Something that sets me apart is that I spent 15 years as a journalist and multimedia storyteller listening to and building trust with people from all walks of life. I taught myself how to engage with people as they lived their lives; I heard about what happened to them; and watched as they took action to overcome something. The countless interactions I had with people in my previous work informs the humanity I want to invoke in my films. Like journalism, I see filmmaking as a way to explore the world. And the life I’ve led helps me to bring empathy, earnest curiosity, and dogged research to the stories I develop, write, cast, and direct.

At the moment I am simultaneously putting the finishing touches on the first two shorts that I helmed at UCLA while also going into pre-production on my thesis project. My first short — The Gaffe — is a political drama that explores what happens when tragedy strikes and a conservative politician is forced to choose between listening to his emotional truth, or adhering to the rules of the game.  My second year film — Faro — is based on real stories that have emerged in recent years on the southern border, particularly in the Prieta Cabeza region of Arizona. In the film, we follow Angie, a traumatized humanitarian who ventures into the desert night in search of three lost migrants, hoping she can find them before they disappear in the elements. Both films are about to get a final sound mix and then out onto the festival circuit.

Meanwhile I am preparing to make Solastalgia, which is the story of a career oceanographer who’s forced to grapple with the true purpose of her work when her mentee threatens to defy gag orders and expose everything. Making a film during this pandemic is very challenging, especially on a micro-budget level. But embracing constraints and limitations breeds lots of creativity and I am really excited for all that lies ahead.

What is “success” or “successful” for you?
Success can be differentiated into short-term and long-term goals. Immediately speaking, success for me would be figuring out how to adapt my thesis screenplay — for which I was awarded an Alfred P. Sloan Foundation Fellowship — to safely shoot with my best collaborators and friends during this pandemic that is upending our industry, country, and the entire global community. The good news is, I recently got back from shooting my good friend’s thesis feature, where I served as producer and assistant director, and I learned an immense amount about how to organize and execute a successful student film production during this public health crisis. Now I need to take all I gleaned from that shoot and reexamine my script with all that useful knowledge and experience in mind.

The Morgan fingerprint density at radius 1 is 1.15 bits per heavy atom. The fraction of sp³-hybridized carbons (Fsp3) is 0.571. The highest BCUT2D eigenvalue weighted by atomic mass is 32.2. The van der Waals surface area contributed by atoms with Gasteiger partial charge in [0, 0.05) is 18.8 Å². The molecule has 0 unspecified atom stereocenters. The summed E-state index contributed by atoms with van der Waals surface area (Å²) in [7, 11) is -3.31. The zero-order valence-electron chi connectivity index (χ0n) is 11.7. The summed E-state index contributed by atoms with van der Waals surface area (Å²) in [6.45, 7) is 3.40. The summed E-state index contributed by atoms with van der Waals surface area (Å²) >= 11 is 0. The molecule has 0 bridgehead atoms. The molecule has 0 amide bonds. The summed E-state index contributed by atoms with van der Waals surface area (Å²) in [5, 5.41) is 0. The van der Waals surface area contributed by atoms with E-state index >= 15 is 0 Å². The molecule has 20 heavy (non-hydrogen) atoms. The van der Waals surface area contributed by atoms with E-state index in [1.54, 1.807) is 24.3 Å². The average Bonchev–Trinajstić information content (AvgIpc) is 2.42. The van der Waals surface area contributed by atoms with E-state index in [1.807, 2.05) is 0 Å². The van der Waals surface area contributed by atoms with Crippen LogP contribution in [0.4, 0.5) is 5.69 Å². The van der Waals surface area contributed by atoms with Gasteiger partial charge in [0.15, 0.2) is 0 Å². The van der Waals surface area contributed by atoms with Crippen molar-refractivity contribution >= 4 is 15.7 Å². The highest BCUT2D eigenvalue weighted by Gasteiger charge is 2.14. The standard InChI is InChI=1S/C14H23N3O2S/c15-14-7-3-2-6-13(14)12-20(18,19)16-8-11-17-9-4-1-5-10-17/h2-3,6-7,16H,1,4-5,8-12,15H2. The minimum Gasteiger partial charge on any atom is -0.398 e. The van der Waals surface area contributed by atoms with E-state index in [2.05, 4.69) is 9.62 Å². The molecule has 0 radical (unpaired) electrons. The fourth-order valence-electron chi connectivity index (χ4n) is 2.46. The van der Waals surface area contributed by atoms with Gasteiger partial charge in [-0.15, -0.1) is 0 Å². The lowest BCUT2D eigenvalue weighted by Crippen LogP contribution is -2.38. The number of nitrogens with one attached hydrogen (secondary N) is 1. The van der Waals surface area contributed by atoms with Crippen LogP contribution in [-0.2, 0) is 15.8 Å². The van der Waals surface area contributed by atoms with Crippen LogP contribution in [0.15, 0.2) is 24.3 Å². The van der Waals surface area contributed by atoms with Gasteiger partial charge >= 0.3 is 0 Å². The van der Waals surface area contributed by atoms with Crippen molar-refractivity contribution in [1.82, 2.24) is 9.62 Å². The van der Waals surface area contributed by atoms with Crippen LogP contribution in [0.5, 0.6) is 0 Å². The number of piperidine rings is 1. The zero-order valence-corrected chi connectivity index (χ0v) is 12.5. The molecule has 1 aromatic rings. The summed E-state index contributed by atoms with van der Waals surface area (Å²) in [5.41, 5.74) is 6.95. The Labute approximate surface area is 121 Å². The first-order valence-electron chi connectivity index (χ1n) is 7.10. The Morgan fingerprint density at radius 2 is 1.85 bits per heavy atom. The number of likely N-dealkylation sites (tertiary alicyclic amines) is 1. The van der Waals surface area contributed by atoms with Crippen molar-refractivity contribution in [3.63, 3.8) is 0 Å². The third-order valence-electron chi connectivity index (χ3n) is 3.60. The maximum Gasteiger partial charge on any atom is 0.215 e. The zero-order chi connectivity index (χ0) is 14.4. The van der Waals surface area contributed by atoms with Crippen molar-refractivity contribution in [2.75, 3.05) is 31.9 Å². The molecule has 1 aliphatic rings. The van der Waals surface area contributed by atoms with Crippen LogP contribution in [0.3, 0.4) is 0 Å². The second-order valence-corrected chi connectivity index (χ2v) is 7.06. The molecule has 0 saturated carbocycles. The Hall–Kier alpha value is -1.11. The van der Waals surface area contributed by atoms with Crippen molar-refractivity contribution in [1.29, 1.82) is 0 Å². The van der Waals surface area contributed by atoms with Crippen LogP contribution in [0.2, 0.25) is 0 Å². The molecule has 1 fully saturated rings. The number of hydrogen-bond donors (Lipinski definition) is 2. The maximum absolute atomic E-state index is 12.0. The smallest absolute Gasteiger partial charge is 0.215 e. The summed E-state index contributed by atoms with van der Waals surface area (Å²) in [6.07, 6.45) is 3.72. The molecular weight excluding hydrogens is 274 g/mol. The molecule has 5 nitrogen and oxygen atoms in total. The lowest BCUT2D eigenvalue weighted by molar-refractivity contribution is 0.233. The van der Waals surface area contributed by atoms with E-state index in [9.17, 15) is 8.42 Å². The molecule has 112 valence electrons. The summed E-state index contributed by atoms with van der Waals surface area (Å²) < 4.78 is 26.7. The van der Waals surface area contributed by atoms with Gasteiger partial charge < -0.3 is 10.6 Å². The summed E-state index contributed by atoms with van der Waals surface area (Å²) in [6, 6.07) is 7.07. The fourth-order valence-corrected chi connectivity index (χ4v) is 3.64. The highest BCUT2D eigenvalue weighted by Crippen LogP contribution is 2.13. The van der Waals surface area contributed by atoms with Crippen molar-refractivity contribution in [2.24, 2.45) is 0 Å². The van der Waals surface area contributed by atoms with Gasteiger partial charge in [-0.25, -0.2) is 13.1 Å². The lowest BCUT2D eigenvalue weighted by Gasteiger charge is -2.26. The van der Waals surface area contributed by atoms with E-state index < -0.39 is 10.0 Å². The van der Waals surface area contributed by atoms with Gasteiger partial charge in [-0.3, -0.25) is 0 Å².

Successfully making my thesis film an evocative piece that powerfully speaks to one of the most important yet underappreciated conflicts with which we are living — the dangers we all face when scientists are censored and attacked for telling the unvarnished truth — would be short-term success to me. I can’t think of a more important time for this story to exist. Beyond this project being the calling card I will put myself into the professional filmmaking world with, I owe it to incredible scientists— such as Michael Mann, Anthony Fauci, Sylvia Earle, and most especially Nick Bond, who gave me countless hours of his time and advice as I wrote this screenplay — because they push their discoveries even under duress, because science is also a matter of public safety, if not a planet saving endeavor.

And in the long run, success to me would be simple: generating enough demand for my skills and taste to keep myself creating and working on cinematic stories that engage audiences, but also challenge them to think about the complexities of life and the human condition with a critical eye. If I can do all that while keeping a roof over my head and food on my table, I will be a happy camper.

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Image Credit:

Ingrid Sanchez, Karla Vargas, Katherine Lombardi, Natasha Metzler, Jake O’Hare, Michael Bauer